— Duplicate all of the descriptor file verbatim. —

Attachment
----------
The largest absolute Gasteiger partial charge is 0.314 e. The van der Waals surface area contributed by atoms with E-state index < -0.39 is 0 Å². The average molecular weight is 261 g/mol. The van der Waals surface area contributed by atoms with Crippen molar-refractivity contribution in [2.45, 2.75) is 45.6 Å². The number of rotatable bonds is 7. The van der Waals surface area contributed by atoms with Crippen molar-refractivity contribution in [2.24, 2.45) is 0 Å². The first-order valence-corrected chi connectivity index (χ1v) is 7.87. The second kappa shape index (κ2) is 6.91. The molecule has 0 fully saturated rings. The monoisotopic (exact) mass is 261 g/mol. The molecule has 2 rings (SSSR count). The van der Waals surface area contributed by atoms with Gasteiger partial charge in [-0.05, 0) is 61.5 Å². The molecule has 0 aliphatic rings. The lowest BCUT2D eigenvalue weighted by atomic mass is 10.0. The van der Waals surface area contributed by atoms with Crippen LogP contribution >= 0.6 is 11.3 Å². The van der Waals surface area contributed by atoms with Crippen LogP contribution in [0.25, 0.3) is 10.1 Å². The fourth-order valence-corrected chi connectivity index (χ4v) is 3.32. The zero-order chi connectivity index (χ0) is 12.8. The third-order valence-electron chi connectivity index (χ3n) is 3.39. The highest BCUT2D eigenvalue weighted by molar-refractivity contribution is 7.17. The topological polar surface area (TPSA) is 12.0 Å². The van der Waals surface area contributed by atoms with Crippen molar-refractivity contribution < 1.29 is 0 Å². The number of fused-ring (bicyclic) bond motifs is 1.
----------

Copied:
The largest absolute Gasteiger partial charge is 0.314 e. The van der Waals surface area contributed by atoms with E-state index < -0.39 is 0 Å². The average molecular weight is 261 g/mol. The van der Waals surface area contributed by atoms with Crippen molar-refractivity contribution in [2.45, 2.75) is 45.6 Å². The number of rotatable bonds is 7. The van der Waals surface area contributed by atoms with Crippen molar-refractivity contribution in [2.24, 2.45) is 0 Å². The first-order valence-corrected chi connectivity index (χ1v) is 7.87. The second kappa shape index (κ2) is 6.91. The molecule has 0 fully saturated rings. The monoisotopic (exact) mass is 261 g/mol. The molecule has 2 rings (SSSR count). The van der Waals surface area contributed by atoms with Gasteiger partial charge in [-0.05, 0) is 61.5 Å². The molecule has 0 aliphatic rings. The lowest BCUT2D eigenvalue weighted by atomic mass is 10.0. The van der Waals surface area contributed by atoms with Crippen LogP contribution >= 0.6 is 11.3 Å². The van der Waals surface area contributed by atoms with Crippen LogP contribution in [0.25, 0.3) is 10.1 Å². The fourth-order valence-corrected chi connectivity index (χ4v) is 3.32. The zero-order chi connectivity index (χ0) is 12.8. The third-order valence-electron chi connectivity index (χ3n) is 3.39. The highest BCUT2D eigenvalue weighted by molar-refractivity contribution is 7.17. The topological polar surface area (TPSA) is 12.0 Å². The van der Waals surface area contributed by atoms with Crippen molar-refractivity contribution < 1.29 is 0 Å². The number of fused-ring (bicyclic) bond motifs is 1.